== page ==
https://www.zillow.com/homedetails/1...88581603_zpid/

Obviously, you need a lot more than $25,000 to make these desirable, but they're in relatively stable neighborhoods or near to more desirable areas with decent amenities. It's not guaranteed you'd make a profit in the short term, but you have a far better chance than a house in the middle of a neighborhood that's incredibly vacant.
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  #51  
Old Posted Aug 14, 2019, 12:17 AM
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Originally Posted by suburbanite View Post
I'm more surprised by the quality of the facades and general cleanliness than the overall price. Assuming they were purchased for <$100,000 in what's seen as a less desirable city nieghbourhood with problems, it's surprising that the household wealth is there to support the upkeep and repairs that come from owning a decently large prewar home.

My sense of what's a normal income/house price ratio is probably skewed though. I guess there's no reason to assume a family in Bagley isn't earning >50% of their home's value every year. The opposite of the "house-rich, income poor" in many distorted markets.
It's not a less desirable neighborhood. It's a predominantly black middle-class neighborhood. The residents probably either work in city government, the school system, or for one of the Big Three. Maybe some health care professionals as well.
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  #52  
Old Posted Aug 14, 2019, 12:28 AM
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Originally Posted by lio45 View Post
Oh! That's interesting, and it makes the thread even more relevant.

Why Detroit then (over, say, Blighted Philly or Blighted St. Louis)?

Are you young and mobile and single enough that you could uproot yourself and move to Detroit?

Can you do some work yourself?

If you've answered yes to both these questions, you could probably follow a path similar to the one I followed for myself, and end up with a sizable real estate portfolio reasonably early in your life.
Detroit for obvious reasons, it's cheap and there is a huge potential for future profit given the city is teetering on a big turn around -- similar to how I view stocks. You have the most potential if you buy bargain stocks, versus buying Apple or something. Apple might go up 10%, but that slightly less known stock might go up 200% over the same period.

Would I want to invest in Orange County? No. It's more risky because it requires a ton of capital upfront and the potential gains are much lower than if you risked the same amount of money in other markets.

-----

I could uproot myself rather easily. I wouldn't uproot to live in Detroit though and you wouldn't have to. You can get a pretty good ROI even with a property management company, if you wanted a hands off approach.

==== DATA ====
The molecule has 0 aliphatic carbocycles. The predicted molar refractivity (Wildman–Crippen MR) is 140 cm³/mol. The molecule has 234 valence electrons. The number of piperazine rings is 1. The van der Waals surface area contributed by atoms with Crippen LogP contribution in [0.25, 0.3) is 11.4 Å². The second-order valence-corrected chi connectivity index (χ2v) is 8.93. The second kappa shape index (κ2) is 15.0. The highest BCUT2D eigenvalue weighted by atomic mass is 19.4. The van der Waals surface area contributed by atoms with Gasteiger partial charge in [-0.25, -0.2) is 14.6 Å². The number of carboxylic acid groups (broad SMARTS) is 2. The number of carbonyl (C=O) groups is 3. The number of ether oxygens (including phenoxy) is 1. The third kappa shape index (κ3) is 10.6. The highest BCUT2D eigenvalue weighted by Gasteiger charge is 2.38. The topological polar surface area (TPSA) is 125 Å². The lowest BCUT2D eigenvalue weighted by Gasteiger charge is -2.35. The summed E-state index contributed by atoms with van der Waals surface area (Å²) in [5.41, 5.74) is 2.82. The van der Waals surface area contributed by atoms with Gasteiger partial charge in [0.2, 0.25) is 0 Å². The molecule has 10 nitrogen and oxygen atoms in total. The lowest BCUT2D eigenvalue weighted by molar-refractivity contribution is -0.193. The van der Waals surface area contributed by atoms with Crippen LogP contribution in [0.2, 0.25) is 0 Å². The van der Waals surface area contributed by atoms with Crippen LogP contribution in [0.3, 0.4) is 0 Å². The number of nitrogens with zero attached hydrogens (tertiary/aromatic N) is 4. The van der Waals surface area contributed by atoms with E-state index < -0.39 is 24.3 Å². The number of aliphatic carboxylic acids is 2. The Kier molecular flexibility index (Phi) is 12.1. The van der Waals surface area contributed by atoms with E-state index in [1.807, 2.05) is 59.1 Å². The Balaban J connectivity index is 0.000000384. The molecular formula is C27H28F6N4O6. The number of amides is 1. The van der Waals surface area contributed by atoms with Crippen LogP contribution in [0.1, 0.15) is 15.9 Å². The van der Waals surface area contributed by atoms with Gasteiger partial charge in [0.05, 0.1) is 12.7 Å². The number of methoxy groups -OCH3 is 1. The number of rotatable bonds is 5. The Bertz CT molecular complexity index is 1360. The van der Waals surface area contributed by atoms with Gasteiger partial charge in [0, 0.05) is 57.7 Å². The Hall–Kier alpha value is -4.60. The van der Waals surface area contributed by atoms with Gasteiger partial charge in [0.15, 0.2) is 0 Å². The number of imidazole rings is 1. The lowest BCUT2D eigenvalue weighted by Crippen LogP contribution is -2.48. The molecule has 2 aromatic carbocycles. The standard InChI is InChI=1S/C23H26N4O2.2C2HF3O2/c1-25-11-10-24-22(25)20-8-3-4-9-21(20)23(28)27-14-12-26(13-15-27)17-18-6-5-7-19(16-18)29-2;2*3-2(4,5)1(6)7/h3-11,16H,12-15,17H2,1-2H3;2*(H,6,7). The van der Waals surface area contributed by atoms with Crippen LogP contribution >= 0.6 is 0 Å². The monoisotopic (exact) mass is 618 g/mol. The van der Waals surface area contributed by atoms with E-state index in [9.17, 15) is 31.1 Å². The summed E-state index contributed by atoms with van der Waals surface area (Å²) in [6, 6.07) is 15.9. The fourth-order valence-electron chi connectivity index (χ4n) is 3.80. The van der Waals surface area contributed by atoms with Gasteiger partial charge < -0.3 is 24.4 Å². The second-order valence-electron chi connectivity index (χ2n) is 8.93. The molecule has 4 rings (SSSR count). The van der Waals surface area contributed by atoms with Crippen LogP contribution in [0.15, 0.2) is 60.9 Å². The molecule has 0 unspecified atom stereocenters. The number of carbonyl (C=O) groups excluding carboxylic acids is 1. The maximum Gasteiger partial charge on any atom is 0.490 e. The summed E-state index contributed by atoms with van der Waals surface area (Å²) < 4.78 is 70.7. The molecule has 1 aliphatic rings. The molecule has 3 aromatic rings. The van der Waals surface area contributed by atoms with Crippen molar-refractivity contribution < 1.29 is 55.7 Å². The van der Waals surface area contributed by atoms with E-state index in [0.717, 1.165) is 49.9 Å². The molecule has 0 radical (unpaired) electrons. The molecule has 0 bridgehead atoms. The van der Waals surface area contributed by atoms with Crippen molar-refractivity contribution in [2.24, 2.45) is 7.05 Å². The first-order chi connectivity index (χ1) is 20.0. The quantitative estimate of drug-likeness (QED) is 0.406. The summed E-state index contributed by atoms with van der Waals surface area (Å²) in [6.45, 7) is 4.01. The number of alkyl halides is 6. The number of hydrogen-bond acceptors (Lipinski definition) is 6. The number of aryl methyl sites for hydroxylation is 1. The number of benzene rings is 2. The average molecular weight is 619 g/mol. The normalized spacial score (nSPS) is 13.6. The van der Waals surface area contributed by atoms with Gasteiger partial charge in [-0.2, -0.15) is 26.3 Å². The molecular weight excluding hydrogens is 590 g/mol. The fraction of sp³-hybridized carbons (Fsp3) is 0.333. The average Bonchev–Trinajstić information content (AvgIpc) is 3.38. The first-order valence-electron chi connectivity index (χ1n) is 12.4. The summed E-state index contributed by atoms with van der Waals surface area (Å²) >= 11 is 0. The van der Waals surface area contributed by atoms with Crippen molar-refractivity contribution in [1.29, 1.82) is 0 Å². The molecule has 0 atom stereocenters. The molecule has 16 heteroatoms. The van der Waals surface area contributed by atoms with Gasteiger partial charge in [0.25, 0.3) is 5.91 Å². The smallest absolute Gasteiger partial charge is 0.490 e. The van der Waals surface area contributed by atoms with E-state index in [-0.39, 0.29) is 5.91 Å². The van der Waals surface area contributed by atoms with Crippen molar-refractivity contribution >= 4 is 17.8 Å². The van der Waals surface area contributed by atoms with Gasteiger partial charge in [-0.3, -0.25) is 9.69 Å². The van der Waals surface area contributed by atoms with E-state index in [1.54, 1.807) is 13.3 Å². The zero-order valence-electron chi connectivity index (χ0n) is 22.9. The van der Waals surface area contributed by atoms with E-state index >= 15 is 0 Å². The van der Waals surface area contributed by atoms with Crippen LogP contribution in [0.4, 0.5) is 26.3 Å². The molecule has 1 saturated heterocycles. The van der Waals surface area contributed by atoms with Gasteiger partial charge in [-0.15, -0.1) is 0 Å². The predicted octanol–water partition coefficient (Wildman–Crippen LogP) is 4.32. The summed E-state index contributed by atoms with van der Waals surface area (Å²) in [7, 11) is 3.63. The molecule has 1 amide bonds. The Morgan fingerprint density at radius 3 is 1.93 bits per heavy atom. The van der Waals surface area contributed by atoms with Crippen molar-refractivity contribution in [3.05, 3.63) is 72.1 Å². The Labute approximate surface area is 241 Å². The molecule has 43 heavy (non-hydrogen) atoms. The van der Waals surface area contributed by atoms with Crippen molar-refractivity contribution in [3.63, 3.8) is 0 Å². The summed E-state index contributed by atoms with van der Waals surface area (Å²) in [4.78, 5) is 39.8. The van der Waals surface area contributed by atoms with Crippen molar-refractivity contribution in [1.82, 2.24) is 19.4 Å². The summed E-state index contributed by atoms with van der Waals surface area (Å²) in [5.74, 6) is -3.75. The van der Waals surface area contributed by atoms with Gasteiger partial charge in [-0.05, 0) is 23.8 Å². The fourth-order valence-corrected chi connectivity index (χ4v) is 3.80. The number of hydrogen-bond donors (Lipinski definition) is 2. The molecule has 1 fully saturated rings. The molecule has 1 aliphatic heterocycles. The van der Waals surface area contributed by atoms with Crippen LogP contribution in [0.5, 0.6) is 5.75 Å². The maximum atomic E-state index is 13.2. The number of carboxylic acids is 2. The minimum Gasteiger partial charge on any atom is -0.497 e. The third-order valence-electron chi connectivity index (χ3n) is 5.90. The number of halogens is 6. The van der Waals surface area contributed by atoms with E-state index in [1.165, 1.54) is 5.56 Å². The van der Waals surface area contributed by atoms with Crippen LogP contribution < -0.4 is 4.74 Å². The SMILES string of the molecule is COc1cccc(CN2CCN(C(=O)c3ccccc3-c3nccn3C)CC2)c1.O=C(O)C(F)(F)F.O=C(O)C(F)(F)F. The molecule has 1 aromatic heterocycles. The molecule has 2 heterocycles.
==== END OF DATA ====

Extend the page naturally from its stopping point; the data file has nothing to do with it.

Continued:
These guys I mentioned in my OP were a couple good friends of my brother in his MBA class, living 2,000 miles away from Detroit. At the time they were buying properties under $10,000, quick cosmetic renovation and put it up for lease to be sold at a later date for profit.
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  #53  
Old Posted Aug 14, 2019, 12:31 AM
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Having personally spent time in this neighborhood on multiple occasions, I wouldn't invest in this specific house.
And that specific house was just an example to be used for the thread.
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  #54  
Old Posted Aug 14, 2019, 1:01 AM
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I'm bullish on what's left of Detroit's pre-war rowhouses and multi-family housing stock.

For instance, this rowhouse last sold for $13K: https://www.zillow.com/homedetails/6...88518980_zpid/

But it's about a mile from this area, where row houses sell for +$200K: https://www.zillow.com/homedetails/6...83772356_zpid/
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  #55  
Old Posted Aug 14, 2019, 1:04 AM
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Originally Posted by suburbanite View Post
I'm more surprised by the quality of the facades and general cleanliness than the overall price. Assuming they were purchased for <$100,000 in what's seen as a less desirable city nieghbourhood with problems, it's surprising that the household wealth is there to support the upkeep and repairs that come from owning a decently large prewar home.

My sense of what's a normal income/house price ratio is probably skewed though. I guess there's no reason to assume a family in Bagley isn't earning >50% of their home's value every year. The opposite of the "house-rich, income poor" in many distorted markets.